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1948-49 Theatre Catalog, 7th Edition, Page 238 (227)

1948-49 Theatre Catalog, 7th Edition
1948-49 Theatre Catalog
1948-49 Theatre Catalog, 7th Edition, Page 238
Page 238

1948-49 Theatre Catalog, 7th Edition, Page 238

Recommended Systems for Cash Control

An Analysis of the Admission, Collection, and Control Nkuhods dun;ldave Produced Speed and Ihfnjency

Here is a detailed account of whats wrong with ordinary ticketselling methods in Drive-In Theatres, with some practical suggestions, based on experience, for eliminating accounting errors as well as voluntary theft. Mr. Stobcr presents the hit-or-miss Car Hop system in all its inefficiency and then describes a system for bringing the Drive-Ins, cash control methods up to date.

To re-establish strict accounting, NIr. Stober installs cashiers in place of messenger boy Car Hops and at a distance from the box office, preferably near the darkened slum: area, a ticket taker. lllechanized aidsia new Drive-In ticket issuing machine utilizing a specially designed ticket and an automatic car counter augment the efficiency and value of the new system.

The Car Hop System

The most popular method of admission collections now in use in Drive-In Theatres is so loose in its cash and accounting control that, after using the system for one season, the operator of one of the countryls largest Drive-In Theatres went on record with this state lNSEHTED UNDER the windshield wiper blade, this ticket provides an instant check on the number of paid admissions and car occupants.

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General Sales Manager General Ro-gisler Cor/1., Long Island City, N. Y.

ment: ttIf we use this system for another season, we will sell the car hop concessions at $5,000.00 per Car Hop per season, and have no trouble in securing personnel at those prices!"

The system referred to above is known as the Car Hop System. How it got started no one seems to know exactly. The pioneers of the Drive-In Theatre movement started collecting admissions by using a Cashier in a box office, with a Runner, who has come to be known as a Car Hop, operating between the box office and the car. The Car Hop surveys the occupants in the car, announces the total amount to be paid for the cars admission, takes the money from the occupant of the car, delivers the money to the box oliice, receives the tickets and the change from the Cashier, tears the tickets in two, drops half of them. in a waste basket and delivers the remaining half of the tickets, plus the change, to the car.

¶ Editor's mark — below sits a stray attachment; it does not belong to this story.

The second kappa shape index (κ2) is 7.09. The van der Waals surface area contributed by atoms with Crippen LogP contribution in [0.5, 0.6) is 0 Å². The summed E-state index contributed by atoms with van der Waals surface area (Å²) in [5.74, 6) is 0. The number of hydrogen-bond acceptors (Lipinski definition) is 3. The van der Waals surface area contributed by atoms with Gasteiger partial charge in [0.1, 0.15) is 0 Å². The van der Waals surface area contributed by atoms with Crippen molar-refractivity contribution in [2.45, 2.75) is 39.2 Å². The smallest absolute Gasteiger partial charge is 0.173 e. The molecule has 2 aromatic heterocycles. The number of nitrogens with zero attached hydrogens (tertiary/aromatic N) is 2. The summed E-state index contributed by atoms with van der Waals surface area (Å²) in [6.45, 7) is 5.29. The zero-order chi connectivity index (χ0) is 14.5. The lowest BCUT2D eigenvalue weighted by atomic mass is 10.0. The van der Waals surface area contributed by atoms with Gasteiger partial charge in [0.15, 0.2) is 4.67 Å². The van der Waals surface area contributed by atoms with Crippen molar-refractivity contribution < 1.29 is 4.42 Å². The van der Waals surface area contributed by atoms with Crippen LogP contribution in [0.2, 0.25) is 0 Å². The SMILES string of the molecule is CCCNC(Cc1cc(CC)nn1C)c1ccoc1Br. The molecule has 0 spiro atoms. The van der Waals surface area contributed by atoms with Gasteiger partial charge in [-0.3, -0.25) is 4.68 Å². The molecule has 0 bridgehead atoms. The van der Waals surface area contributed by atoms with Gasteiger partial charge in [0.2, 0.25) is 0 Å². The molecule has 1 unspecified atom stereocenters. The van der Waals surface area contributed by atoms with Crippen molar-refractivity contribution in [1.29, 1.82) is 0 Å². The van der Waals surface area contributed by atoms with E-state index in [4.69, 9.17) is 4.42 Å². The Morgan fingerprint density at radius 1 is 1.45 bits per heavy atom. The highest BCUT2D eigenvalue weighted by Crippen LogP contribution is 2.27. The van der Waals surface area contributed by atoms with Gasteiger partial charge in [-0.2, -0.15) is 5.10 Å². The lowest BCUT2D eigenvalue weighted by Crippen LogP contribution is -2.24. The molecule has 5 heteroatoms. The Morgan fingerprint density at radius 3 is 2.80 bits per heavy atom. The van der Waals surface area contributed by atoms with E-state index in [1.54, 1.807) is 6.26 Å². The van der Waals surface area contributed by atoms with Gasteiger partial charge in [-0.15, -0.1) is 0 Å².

It is quite probable that the Car Hop system was devised in an effort to attain speed in admission. In fact, surveys indicate that the system does accomplish speed of operation. However, the factor of protection in the way of accounting control was lost by elimination of the doormanls function of collecting the ticket at some point remotely located from the box office, and by a person other than the one who issued it. Actually the Car Hop has no other function than as a delivery medium. Nor can the Cashier operate in the conventional manner. Her requests for tickets does not come from the patron, but rather once again from the Car Hop. Abuse of the Car Hop System, that evoked the five thousand dollar concession statement, is exemplified in the following episode: A dishonest Car Hop, working at a Drive-In Theatre that charges 50c total admission for adult patrons, collected $2.00 from a car that contained four adults. Running over to the box office during a busy hour, the dishonest Car Hop asked the Cashier for two tickets and paid her $1.00 of the $2.00 collected from the car. The, two tickets were then torn in half making four pieces and these four half-tickets were returned to the car as the patrons' receipts. The second dollar found its way into the dishonest Car Hopls pocket. This theft from the Drive-In owner and from the U.S. Government was conceived within the mind and executed solely by the operation of one personH the Car Hop! The basic fallacy of the system is that it is unnecessary for the Car Hop to collaborate with any one in order to steal.

An Improved System

The Drive-In operator referred to at the outset of this article, decided that some sort of rectification must take place in order to provide his Drive-In theatre with a system basically sound from an accounting and functional standpoint and facile in its operation. A simple analysis showed that the Car Hop systemls defect was the lack of a second person corresponding to the doorman in conventional theatre operation. Therefore, a doorman was added who operated in a position located as remotely from the box ofhce as was practical. It was found that one Ticket Taker could easily take the tickets from tWo lines of cars much faster than two Car Hops could sell them. By regulating the Ticket Takerls work on this basis, the operator encountered no additional delay in admitting the patrons to the theatre.

The system now required the Car Hop to give back to the patron the whole, ticket along with his change. Then the Ticket Collector took the whole ticket from the patron at his point of operation, tore it and returned half as a receipt. The Ticket Collectorls check upon the proper number of tickets for the occupants of the car not only put a stop to any Car Hop manipulation, but also provided a system that gave a double check against errors or improper collections.

Aside from having to install special

THE AUTOMATICKET CAR COUNTER, easily connected with the ticket issuing machine by plug. ging. can be placed in any good location.
1948-49 Theatre Catalog, 7th Edition, Page 238